7. We need to use this opportunity to improve detection of nerve damage which has been overlooked in the current WHO pauci/multibacillary classification).
8. The importance of reactions in the long term outcomes for leprosy patients is being forgotten in the discussions about UMDT. In Pennas' study 85% of patients who had a BI greater than 4 had reactions.(2) It is vital that patients are adequately assessed and warned about the complications that will occur after a 6-month treatment period. This applies to reactions and nerve damage. Saunderson (5) has mentioned this in his assessment of the risks and benefits of U-MDT.
It is vital that the national leprosy programmmes are able to detect and treat patients who develop complications post-treatment.
9. Too little attention has been paid to the accumulating evidence that dapsone causes significant toxicity. There are multiple case reports and a systematic review showing deaths associated with dapsone. (6),(7) We therefore need a less toxic regimen urgently. The Rifampicin, Ofloxacin and minocycline based monthly regimen would be less toxic and needs to be assessed. (8)
We look further to more discussions on these important points.
1. Goncalves Hde S, Pontes MA, Buhrer-Sekula S, Cruz R, Almeida PC, Moraes ME, et al. Brazilian clinical trial of uniform multidrug therapy for leprosy patients: the correlation between clinical disease types and adverse effects. Mem Inst Oswaldo Cruz. 2012;107 Suppl 1:74-8.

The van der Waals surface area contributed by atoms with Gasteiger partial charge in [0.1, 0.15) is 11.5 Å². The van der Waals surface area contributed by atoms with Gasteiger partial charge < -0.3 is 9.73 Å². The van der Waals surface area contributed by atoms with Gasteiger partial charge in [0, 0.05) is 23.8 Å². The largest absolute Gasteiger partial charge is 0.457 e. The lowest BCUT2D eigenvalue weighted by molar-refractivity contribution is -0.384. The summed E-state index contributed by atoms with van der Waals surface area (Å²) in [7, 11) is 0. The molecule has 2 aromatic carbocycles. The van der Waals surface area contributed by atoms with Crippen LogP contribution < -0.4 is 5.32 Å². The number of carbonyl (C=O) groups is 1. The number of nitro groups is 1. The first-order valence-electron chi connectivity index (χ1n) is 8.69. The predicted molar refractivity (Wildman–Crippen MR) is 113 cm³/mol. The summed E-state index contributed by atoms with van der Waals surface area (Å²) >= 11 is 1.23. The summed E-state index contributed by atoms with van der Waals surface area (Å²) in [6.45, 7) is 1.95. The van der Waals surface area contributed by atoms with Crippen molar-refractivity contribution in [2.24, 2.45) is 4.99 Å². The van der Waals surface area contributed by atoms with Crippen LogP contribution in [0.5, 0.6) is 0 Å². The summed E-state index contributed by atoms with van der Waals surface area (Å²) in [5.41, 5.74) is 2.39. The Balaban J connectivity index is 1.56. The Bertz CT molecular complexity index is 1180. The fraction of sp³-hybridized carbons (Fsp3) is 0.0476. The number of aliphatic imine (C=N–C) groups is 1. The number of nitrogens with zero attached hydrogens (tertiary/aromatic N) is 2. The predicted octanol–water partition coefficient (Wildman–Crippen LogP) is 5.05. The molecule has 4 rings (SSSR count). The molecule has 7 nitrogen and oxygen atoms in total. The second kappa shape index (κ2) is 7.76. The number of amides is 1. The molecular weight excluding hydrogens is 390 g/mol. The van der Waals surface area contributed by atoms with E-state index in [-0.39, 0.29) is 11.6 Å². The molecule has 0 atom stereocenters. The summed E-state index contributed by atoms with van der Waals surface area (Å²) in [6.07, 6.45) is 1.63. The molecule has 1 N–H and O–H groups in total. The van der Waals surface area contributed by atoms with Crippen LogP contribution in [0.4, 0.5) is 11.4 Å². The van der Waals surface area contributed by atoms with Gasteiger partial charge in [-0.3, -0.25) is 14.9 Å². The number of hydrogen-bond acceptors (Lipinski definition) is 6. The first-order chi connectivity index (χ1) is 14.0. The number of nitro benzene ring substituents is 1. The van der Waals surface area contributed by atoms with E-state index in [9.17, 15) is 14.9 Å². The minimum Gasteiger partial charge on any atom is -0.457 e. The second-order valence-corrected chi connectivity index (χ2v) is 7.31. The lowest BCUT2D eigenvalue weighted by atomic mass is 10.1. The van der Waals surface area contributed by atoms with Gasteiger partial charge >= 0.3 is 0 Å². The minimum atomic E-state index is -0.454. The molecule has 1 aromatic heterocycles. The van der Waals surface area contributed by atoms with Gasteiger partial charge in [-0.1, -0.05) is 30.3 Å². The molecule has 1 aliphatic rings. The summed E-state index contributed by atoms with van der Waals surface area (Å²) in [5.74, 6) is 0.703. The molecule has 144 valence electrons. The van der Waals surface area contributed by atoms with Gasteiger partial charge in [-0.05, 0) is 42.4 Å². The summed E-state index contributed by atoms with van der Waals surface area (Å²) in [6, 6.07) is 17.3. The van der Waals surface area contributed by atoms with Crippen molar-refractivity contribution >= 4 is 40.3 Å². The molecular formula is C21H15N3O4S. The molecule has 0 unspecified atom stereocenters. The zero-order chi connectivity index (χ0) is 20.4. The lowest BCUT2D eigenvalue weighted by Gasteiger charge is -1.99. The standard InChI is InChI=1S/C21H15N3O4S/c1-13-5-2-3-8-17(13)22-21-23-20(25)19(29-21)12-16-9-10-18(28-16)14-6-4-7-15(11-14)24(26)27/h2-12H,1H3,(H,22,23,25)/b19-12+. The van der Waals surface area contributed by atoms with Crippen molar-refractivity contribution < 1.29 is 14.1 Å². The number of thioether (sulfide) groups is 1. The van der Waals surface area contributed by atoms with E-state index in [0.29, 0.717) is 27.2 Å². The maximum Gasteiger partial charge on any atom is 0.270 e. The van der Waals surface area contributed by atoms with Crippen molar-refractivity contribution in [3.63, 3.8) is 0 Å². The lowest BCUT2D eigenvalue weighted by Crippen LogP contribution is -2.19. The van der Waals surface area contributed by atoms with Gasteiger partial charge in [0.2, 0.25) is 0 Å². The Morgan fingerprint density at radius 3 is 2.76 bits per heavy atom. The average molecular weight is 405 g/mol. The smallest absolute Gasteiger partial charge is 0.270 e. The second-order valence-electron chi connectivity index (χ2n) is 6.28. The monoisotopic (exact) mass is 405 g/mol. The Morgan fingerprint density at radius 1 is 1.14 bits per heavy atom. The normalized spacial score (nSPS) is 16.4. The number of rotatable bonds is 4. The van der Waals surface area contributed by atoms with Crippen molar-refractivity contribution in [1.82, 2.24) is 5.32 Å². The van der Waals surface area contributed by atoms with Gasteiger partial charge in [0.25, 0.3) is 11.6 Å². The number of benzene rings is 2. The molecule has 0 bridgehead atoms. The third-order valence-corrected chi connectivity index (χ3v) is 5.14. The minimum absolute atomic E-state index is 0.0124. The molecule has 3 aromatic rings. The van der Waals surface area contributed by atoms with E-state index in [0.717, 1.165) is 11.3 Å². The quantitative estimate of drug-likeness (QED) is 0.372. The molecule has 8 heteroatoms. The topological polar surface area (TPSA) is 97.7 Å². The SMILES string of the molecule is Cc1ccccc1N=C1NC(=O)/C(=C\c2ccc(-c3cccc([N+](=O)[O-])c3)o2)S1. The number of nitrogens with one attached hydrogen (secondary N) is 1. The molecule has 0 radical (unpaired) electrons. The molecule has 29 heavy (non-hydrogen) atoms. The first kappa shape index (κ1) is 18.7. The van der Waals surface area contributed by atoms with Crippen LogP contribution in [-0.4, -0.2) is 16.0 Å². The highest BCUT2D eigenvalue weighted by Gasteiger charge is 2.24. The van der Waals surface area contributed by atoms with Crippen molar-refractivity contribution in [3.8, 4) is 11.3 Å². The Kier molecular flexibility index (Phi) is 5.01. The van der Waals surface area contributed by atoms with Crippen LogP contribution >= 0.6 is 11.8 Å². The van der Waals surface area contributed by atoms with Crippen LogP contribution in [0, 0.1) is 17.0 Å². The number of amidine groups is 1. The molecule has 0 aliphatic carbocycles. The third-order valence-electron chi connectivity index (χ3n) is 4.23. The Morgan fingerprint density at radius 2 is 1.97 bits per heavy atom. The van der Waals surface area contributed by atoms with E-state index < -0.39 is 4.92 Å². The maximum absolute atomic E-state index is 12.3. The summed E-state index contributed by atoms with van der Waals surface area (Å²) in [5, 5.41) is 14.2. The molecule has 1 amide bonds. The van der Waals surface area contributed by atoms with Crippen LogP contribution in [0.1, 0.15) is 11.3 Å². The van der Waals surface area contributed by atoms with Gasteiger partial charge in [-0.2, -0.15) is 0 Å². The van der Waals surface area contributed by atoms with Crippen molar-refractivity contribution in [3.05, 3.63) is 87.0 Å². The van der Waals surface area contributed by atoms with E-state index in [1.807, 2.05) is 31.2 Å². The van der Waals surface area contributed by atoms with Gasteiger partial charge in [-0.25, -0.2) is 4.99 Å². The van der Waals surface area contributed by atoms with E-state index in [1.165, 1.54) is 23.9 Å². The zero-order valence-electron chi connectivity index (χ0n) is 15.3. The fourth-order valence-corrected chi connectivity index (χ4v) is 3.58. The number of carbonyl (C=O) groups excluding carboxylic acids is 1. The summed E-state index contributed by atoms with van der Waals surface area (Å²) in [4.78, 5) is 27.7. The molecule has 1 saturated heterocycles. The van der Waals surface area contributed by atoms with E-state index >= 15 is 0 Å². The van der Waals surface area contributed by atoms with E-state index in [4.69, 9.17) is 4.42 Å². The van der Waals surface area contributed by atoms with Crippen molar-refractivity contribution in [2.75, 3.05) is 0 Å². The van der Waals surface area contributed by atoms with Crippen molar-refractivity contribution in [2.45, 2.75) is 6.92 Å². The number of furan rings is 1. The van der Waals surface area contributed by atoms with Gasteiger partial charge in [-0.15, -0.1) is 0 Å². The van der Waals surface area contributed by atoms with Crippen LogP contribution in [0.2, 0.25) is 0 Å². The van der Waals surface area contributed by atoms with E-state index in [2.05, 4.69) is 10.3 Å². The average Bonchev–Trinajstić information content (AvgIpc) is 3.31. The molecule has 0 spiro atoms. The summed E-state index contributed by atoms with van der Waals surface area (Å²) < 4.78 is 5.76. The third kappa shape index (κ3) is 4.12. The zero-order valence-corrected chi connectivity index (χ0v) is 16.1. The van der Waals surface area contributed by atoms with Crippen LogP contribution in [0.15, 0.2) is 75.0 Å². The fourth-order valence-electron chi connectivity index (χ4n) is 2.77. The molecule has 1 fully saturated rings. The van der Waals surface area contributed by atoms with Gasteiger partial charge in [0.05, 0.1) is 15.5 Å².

2. Penna GO, Buhrer-Sekula S, Kerr LRS, Stefani MMA, Rodrigues LC, de Araujo MG, et al. Uniform multidrug therapy for leprosy patients in Brazil (U-MDT/CT-BR): Results of an open label, randomized and controlled clinical trial, among multibacillary patients. PLoS Negl Trop Dis. 2017;11(7):e0005725.
3. Manickam P, Mehendale SM, Nagaraju B, Katoch K, Jamesh A, Kutaiyan R, et al. International open trial of uniform multidrug therapy regimen for leprosy patients: Findings & implications for national leprosy programmes. Indian J Med Res. 2016;144(4):525-35.
4. Butlin CR, Pahan D, Maug AKJ, Withington S, Nicholls P, Alam K, et al. Outcome of 6 months MBMDT in MB patients in Bangladesh- preliminary results. Leprosy Review. 2016;87(2):171-82.
5. Saunderson PR. Uniform multidrug therapy for leprosy - time for a rethink? Indian J Med Res. 2016;144(4):499-501.
6. Lorenz M, Wozel G, Schmitt J. Hypersensitivity reactions to dapsone: a systematic review. Acta Derm Venereol. 2012;92(2):194-9.
7. Guragain S, Upadhayay N, Bhattarai BM. Adverse reactions in leprosy patients who underwent dapsone multidrug therapy: a retrospective study. Clin Pharmacol. 2017;9:73-8.
8. Lockwood DN, Cunha Mda G. Developing new MDT regimens for MB patients; time to test ROM 12 month regimens globally. Lepr Rev. 2012;83(3):241-4.
LML - S Deepak, B Naafs, S Noto and P Schreuder
LML blog link: http://leprosymailinglist.blogspot.it/
Contact: Dr Pieter Schreuder << firstname.lastname@example.org